Was A.J. McCarron the Better Quarterback in Alabama's Game vs. Michigan?

Bryan PowersCorrespondent ISeptember 2, 2012

ARLINGTON, TX - SEPTEMBER 01:  AJ McCarron #10 of the Alabama Crimson Tide reacts after a touchdown against the Michigan Wolverines at Cowboys Stadium on September 1, 2012 in Arlington, Texas.  (Photo by Ronald Martinez/Getty Images)
Ronald Martinez/Getty Images

Tonight, in front of over 90,000 fans, the Alabama Crimson Tide flexed their seemingly endless muscle in a 41-14 rout over eighth ranked Michigan. 

The Wolverines were led by Heisman candidate Denard Robinson—the quarterback with as much preseason hype as just about any passer in the country. But on this night, under-appreciated Alabama quarterback A.J. McCarron was the better man.

Both of the two offensive leaders started slowly. McCarron missed on each of his two opening drive attempts while Robinson completed just 1-of-4 for nine yards. From there, the night belonged to the Alabama junior, McCarron.

By the time Alabama closed out the first quarter with a three-touchdown lead, McCarron had thrown a pair of touchdown passes, including a 51-yard strike to sophomore DeAndrew White. Robinson, on the other hand, was just 3-of-11 for 26 yards, including a back-breaking interception to Alabama's Dee Milliner that set up the Tide in the red zone for its third score.

In the second quarter, when C.J. Mosley returned Robinson's second interception for a fourth 'Bama touchdown, the game was all but over. The dual-threat Robinson finished the first half with nine yards rushing on just two carries, the exact same statistics as McCarron. While Robinson was just 5-of-16 for 99 yards through the air, McCarron was 8-of-15 for 140 yards and the two touchdowns, and the Tide led 31-7.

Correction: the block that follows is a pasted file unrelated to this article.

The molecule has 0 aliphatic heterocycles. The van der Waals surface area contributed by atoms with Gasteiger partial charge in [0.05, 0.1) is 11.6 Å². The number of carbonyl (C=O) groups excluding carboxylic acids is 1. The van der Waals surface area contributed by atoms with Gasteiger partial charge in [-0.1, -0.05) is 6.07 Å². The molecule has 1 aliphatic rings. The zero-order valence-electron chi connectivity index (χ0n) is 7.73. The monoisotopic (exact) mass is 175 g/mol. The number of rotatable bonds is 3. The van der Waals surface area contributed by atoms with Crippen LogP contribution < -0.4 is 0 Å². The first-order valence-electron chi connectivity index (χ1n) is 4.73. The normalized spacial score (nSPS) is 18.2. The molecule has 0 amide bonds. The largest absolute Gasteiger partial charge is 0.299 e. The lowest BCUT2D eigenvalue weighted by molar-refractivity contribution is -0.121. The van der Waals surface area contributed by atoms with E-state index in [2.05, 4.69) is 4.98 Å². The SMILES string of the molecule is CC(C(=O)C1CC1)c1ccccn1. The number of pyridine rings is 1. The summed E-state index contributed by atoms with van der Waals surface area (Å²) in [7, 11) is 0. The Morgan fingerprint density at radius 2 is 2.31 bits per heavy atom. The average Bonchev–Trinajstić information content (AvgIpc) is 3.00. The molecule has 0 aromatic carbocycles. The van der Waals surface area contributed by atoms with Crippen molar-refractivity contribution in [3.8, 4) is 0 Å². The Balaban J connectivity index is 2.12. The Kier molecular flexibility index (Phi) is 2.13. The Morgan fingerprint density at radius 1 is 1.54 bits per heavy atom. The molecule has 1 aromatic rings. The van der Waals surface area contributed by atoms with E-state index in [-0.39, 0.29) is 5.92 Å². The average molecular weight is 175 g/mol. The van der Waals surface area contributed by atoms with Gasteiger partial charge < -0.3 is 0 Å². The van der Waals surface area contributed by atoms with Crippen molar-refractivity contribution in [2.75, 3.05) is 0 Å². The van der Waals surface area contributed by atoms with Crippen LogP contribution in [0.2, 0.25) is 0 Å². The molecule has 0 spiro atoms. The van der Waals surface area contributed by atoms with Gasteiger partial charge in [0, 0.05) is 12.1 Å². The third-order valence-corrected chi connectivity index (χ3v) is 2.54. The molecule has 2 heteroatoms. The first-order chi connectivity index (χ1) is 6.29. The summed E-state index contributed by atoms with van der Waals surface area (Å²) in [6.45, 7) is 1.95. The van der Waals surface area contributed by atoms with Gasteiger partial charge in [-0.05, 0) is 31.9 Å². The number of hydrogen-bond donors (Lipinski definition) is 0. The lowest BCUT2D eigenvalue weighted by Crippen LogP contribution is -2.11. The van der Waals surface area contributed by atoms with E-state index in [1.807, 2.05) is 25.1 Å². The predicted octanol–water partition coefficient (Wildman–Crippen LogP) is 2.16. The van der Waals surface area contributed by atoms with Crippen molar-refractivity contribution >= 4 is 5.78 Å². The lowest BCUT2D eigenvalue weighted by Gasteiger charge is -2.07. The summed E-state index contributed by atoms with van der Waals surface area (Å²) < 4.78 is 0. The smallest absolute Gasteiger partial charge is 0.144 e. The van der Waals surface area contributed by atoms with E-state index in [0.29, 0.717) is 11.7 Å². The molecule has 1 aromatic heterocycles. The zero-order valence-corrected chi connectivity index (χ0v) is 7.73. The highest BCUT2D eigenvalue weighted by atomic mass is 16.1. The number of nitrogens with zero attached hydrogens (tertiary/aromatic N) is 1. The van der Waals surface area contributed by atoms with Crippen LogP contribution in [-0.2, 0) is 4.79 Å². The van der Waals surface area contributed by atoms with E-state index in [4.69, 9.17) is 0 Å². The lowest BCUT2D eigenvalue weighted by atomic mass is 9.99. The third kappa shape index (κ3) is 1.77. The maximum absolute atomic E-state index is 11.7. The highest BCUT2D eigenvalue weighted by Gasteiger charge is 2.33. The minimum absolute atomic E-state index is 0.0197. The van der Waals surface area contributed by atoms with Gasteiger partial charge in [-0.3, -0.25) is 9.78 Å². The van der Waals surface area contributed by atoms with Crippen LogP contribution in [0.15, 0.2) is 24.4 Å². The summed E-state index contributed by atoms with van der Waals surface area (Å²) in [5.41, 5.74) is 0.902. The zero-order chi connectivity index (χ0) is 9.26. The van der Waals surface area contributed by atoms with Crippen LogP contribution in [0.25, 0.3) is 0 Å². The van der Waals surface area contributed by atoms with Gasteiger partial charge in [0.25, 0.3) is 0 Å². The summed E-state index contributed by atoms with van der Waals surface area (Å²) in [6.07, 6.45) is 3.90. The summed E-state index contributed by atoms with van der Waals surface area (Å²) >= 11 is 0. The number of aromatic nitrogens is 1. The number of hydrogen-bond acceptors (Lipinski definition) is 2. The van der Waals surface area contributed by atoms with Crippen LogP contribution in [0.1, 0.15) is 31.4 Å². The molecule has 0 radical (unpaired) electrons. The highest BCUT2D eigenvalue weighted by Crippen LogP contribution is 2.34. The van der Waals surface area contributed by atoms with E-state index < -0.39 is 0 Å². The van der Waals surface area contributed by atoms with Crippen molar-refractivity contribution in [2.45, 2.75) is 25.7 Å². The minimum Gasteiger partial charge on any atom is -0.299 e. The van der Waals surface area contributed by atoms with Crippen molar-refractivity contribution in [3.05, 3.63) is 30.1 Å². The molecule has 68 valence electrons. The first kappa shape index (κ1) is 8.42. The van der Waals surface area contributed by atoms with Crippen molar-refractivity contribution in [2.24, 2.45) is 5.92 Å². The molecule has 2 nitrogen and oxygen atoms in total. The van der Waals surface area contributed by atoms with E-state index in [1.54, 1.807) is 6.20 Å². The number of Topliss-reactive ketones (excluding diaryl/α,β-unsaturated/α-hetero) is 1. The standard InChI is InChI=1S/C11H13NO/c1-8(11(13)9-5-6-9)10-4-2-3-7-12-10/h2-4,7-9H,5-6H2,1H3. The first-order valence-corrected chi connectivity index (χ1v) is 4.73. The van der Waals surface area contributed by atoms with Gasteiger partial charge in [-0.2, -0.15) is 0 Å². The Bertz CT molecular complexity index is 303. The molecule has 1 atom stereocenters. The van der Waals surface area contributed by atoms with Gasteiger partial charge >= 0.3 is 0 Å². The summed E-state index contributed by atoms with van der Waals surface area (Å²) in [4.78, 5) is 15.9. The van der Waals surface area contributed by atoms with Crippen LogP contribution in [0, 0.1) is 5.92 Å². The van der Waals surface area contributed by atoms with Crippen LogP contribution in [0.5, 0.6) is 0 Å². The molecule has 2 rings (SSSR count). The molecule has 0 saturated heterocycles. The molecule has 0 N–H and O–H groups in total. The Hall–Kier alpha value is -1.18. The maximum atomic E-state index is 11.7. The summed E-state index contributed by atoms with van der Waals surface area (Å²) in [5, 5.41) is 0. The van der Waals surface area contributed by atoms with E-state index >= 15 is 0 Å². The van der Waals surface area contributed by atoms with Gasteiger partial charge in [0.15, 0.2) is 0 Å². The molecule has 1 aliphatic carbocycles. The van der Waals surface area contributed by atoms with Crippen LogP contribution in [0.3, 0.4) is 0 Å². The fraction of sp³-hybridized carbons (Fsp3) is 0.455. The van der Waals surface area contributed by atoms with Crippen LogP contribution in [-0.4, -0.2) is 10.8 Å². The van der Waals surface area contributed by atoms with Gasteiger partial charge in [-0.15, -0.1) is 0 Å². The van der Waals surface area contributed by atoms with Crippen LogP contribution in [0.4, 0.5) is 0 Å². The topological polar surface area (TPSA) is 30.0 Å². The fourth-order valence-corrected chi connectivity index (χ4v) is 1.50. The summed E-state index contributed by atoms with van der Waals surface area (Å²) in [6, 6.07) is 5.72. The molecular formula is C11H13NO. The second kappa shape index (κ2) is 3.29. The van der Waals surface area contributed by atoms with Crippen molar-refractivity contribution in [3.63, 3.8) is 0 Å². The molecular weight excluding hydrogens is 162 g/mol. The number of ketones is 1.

To give Robinson some credit, the Alabama defense was clearly a tougher opponent than the defense that McCarron was working against. The Tide was clearly the better team in this one, as the scoreboard proved. Still, as time expired, McCarron had bested Robinson in pretty much every measurable passing category.

The most glaring difference between the two was the interceptions. McCarron has been given the tag of "game manager" by more than a few national analysts, but that was exactly what the Tide needed on this night. McCarron finished the game an acceptable 11-of-21 for 199 yards and two touchdowns. The frustrated Robinson completed just 11-of-26 passes for 200 yards and a third quarter score, but the two picks played a huge role in the early knockout of the Wolverines.

Robinson fought through a pair of injuries in this game. The first came to his shoulder as he tried to tackle Milliner after the first interception. In the third quarter, Robinson suffered a lower back injury while stretching in an effort to make a first down run. "Shoelace", as he is called, had the heart of a warrior in this game, but McCarron had the mind of a champion.

McCarron threw the ball away three times during the course of the game, fighting the urge to try and force a play where there was not one to be made. This smart play by the underrated junior is the kind of decision making that could eventually lead his Tide to yet another BCS title.

Once again, a guy, who for some reason fails to get the respect of the national media, came through for Alabama. In the first ever Cowboy Classic, the better quarterback led the better team to a well-deserved victory.